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Role of autonomous B cell receptor signalling and external antigen in the pathogenesis of chronic lymphocytic leukaemia (CLL)

Periodic Reporting for period 4 - Autonomous CLL-BCRs (Role of autonomous B cell receptor signalling and external antigen in the pathogenesis of chronic lymphocytic leukaemia (CLL))

Periodo di rendicontazione: 2021-05-01 al 2021-10-31

Chronic lymphocytic leukemia (CLL) is a common type of blood cancer which is characterized by uncontrolled growth of mature-like B lymphocytes in the peripheral blood and lymphoid tissues. The main aim of this project was to prove that CLL B cells are activated to induce cell-autonomous signaling by mutual interactions of the B cell antigen receptor (BCR) on the same cells. Crystallographic studies performed in collaboration with CLL researchers showed that CLL-derived BCRs have the unique capacity for direct interaction and that the intrinsic structures that mediate the BCR-BCR interactions are similar in distinct CLL subsets.
Our data showed that the BCR isotype is important for mutual interaction and signal initiation. In fact, we showed that membrane levels of IgM- BCR, but not IgD- BCR, are linked with enhanced metabolic activity.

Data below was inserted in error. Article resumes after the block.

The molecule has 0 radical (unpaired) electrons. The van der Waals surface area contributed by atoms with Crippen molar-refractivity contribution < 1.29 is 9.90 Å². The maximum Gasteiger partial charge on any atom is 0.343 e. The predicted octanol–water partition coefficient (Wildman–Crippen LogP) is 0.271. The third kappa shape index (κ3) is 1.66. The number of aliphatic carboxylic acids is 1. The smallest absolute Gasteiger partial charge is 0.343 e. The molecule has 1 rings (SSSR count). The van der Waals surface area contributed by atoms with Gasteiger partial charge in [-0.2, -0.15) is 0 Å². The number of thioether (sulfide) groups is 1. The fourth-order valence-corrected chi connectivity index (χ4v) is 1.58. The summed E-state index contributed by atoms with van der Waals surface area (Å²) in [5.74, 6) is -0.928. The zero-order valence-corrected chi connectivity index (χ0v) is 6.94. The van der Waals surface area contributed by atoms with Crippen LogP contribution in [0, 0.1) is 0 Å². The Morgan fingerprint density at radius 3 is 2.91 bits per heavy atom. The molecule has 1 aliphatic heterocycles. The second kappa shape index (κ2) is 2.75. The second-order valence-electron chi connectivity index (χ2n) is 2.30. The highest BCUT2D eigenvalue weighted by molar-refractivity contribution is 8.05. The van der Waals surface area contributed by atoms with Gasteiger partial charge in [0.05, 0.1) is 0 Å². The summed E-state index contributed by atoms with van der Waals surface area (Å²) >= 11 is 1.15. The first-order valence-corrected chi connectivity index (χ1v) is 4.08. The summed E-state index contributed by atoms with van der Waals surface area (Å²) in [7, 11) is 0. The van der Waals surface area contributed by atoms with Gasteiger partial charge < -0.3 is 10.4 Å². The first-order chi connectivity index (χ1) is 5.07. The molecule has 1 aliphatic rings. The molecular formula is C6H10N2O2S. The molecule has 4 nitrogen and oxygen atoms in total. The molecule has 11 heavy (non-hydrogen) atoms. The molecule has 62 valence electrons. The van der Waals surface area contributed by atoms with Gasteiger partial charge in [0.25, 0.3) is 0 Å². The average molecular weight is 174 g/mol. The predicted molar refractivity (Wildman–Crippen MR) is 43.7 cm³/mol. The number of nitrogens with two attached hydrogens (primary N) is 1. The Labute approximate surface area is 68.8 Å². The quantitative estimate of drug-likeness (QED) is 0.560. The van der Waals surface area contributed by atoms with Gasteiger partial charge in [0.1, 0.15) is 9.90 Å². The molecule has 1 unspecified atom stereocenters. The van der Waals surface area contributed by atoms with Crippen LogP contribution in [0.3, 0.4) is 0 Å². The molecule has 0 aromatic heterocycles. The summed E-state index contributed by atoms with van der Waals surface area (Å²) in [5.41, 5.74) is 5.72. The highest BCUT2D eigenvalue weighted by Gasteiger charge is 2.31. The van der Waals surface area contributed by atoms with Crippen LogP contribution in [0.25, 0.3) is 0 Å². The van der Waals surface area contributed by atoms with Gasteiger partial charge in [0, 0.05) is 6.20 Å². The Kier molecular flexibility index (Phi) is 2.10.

Moreover, we showed that subset #4 CLL requires an intrinsic structure within the gamma constant region, which explains subset 4# CLL always expresses an IgG BCR. Most importantly, we identified an acquired single point mutation in light chain IGLV3-21 of subset #2 CLL and showed that this point mutation is required for mutual BCR-BCR interaction in crystals and for autonomous signaling in our cellular system. This point mutation is referred to as R110. We generated monoclonal antibodies specific for the R110 mutation and showed that this mutation is specific for CLL but is not restricted to subset #2. Intriguingly, we found that allele IGLV3-21*01 is associated with the R110 mutation and could show that the amino acid composition of this allele is perfectly equivalent to the consensus sequence identified in the crystals to mediate the BCR-BCR interaction in CLL subset #2. Analyzing four independent cohorts from different geographical origin, we found that IGLV3-21R110-expressing cases represent a distinct CLL subtype with poor prognosis independent of IGHV mutational status and CLL stereotypes. Thus, R110 mutation may act as a standalone driver that induces cell-autonomous signaling thereby stimulating CLL development of IGLV3-21*01 expressing cells. Therefore, we proposed that allele IGLV3-21*01 is a genetic risk factor for poor prognosis CLL. Most importantly, our data were confirmed by results published by other CLL researchers.
This shows that our work as a whole is pioneering not only in the field of BCR signaling in CLL but also in the field of identifying acquired mutations associated with poor prognosis.
Population screening for the risk allele combined with targeted elimination of any detectable R110-positive cells could prevent the development of a malignant form of CLL, which ultimately represents a key outcome of this ERC project.